The following information should be collected about the patient:
- Site of TB disease
- TB symptoms and approximate date symptoms began
- Sputum smear and culture results, including the dates of specimen
- Results of nucleic acid amplification testing (if available)
- Chest x-ray results and date
- TB treatment (medications, dosage, and date treatment was
- Method of treatment administration (DOT or self-administered)
6.11. List five conditions that increase the likelihood
that a patient is infectious.
Patients are more likely to be infectious if they
- Have pulmonary or laryngeal TB
- Are coughing (especially if they are producing a lot of sputum)
- Have positive sputum AFB smear results and a culture positive
for M. tuberculosis
- Have chest x-ray results showing a cavity in the lung
- Have had no treatment or have recently started treatment
6.12. Define the period of infectiousness and discuss how
it is estimated.
The period of infectiousness is the time period during
which a person with TB disease is capable of transmitting M.
tuberculosis. Determining the period of infectiousness can
help focus the contact investigation efforts on those persons who
were exposed while the patient was infectious. There is no universal,
well-established method to determine the period of infectiousness.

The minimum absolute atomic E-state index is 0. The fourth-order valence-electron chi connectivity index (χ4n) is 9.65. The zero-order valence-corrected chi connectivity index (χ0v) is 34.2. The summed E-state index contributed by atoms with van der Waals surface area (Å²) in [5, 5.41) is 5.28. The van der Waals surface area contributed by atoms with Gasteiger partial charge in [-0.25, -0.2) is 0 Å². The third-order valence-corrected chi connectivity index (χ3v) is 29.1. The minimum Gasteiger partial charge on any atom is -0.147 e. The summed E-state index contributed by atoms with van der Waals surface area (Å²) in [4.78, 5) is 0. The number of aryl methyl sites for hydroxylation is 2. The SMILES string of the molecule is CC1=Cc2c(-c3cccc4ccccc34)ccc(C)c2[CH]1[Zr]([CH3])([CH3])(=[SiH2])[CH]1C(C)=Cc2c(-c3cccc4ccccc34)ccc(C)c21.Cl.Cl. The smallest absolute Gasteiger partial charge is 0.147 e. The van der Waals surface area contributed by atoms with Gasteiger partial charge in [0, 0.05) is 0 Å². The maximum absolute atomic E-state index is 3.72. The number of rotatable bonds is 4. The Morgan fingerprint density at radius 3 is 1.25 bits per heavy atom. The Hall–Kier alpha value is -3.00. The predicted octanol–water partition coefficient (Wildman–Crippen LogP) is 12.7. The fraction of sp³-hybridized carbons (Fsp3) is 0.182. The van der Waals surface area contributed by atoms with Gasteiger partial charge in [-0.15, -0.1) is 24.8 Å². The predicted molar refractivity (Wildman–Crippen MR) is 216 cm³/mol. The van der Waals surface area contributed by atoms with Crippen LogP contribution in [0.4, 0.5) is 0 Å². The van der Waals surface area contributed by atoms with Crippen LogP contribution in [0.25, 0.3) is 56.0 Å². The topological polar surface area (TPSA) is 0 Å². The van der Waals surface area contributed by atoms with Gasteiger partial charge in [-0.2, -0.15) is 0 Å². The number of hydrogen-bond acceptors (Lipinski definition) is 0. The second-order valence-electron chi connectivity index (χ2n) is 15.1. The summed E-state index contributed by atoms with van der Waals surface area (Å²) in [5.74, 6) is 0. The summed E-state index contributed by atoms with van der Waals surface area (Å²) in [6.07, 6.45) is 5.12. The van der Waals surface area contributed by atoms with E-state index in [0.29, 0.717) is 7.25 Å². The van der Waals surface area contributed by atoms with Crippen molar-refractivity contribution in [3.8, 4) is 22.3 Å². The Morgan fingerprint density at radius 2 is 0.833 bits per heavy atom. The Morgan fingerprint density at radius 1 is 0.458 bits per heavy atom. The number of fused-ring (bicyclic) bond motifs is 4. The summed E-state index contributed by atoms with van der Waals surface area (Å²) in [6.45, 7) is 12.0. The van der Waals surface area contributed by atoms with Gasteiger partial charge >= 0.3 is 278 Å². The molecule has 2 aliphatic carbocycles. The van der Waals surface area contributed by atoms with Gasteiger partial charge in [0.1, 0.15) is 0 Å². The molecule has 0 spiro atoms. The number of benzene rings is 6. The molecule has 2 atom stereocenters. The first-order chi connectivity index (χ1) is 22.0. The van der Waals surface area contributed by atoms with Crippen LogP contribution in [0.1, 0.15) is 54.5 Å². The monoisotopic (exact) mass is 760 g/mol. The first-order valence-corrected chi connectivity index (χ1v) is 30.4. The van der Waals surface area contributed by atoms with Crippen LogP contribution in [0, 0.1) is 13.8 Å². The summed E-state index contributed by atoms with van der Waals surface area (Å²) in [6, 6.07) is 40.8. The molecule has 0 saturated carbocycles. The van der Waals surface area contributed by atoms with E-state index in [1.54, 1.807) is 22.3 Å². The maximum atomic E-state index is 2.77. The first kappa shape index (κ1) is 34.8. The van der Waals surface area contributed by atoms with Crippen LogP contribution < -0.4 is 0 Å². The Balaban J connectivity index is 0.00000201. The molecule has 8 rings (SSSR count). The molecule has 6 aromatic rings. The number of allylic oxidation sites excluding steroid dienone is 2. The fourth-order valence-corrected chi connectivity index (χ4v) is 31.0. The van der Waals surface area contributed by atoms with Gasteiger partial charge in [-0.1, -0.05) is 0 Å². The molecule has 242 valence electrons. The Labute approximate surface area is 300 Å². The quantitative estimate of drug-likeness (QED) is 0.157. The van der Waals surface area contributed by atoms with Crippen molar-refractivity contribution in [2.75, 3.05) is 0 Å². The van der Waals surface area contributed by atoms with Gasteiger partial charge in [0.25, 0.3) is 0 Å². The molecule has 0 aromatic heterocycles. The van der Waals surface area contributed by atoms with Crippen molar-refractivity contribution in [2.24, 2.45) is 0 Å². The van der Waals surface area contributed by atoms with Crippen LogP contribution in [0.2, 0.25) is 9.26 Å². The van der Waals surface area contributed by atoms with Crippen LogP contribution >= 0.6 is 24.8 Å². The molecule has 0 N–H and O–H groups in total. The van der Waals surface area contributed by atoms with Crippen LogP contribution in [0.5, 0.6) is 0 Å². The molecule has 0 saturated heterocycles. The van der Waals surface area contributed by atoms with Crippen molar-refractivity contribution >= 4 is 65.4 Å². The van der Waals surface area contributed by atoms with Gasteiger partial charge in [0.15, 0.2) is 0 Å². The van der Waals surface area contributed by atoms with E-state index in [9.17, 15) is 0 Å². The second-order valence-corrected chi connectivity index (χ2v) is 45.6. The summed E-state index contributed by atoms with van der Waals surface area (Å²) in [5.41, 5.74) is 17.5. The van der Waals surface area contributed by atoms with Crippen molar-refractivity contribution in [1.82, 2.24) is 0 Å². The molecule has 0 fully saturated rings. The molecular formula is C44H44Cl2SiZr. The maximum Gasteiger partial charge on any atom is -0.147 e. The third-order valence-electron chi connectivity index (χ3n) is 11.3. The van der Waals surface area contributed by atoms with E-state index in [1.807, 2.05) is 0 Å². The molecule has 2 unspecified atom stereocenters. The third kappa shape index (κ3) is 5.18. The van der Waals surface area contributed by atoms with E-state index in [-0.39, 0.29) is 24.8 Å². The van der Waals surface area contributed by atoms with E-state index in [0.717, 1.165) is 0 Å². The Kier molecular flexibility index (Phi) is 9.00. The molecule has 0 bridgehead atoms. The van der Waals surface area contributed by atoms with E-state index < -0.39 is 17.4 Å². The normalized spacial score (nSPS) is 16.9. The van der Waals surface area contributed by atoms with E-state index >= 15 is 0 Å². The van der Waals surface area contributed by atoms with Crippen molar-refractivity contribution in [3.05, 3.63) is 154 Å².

The beginning of the infectious period is usually estimated by determining
the date of onset of the patient's symptoms (especially coughing).
Sometimes when it is difficult to obtain a reliable history from
the patient about the onset of symptoms, the beginning of the infectious
period is estimated to be earlier than the onset of symptoms. Estimating
the period of infectiousness should be done by clinical and supervisory
staff after a complete assessment of the information available.
The period of infectiousness ends when all the following criteria
- Symptoms have improved
- The patient has been receiving adequate treatment for 2 to
- The patient has had three consecutive negative sputum smears
from sputum collected on different days
6.13. When should a patient interview be done?
The initial interview should occur no more than 3 working
days after the case is reported to the health department because
it is possible that some contacts may have already developed infectious
TB disease. Also, as time goes by, some contacts may be harder to
locate. If TB is diagnosed in the hospital, the health care worker
should visit the patient in the hospital before the patient is discharged.
Health care workers should remember to follow infection control
precautions while visiting a potentially infectious TB patient.
These precautions may include wearing a personal respirator.
6.14. List three reasons why the TB patient should be interviewed
for a contact investigation.
For a contact investigation, there are three main reasons
to interview the TB patient:
- To find out more about the patient's symptoms to help determine
the period of infectiousness
- To find out places where the patient spent time while he or
she was infectious
- To identify the patient's contacts, get locating information
for the contacts, and find out how often and how long the contacts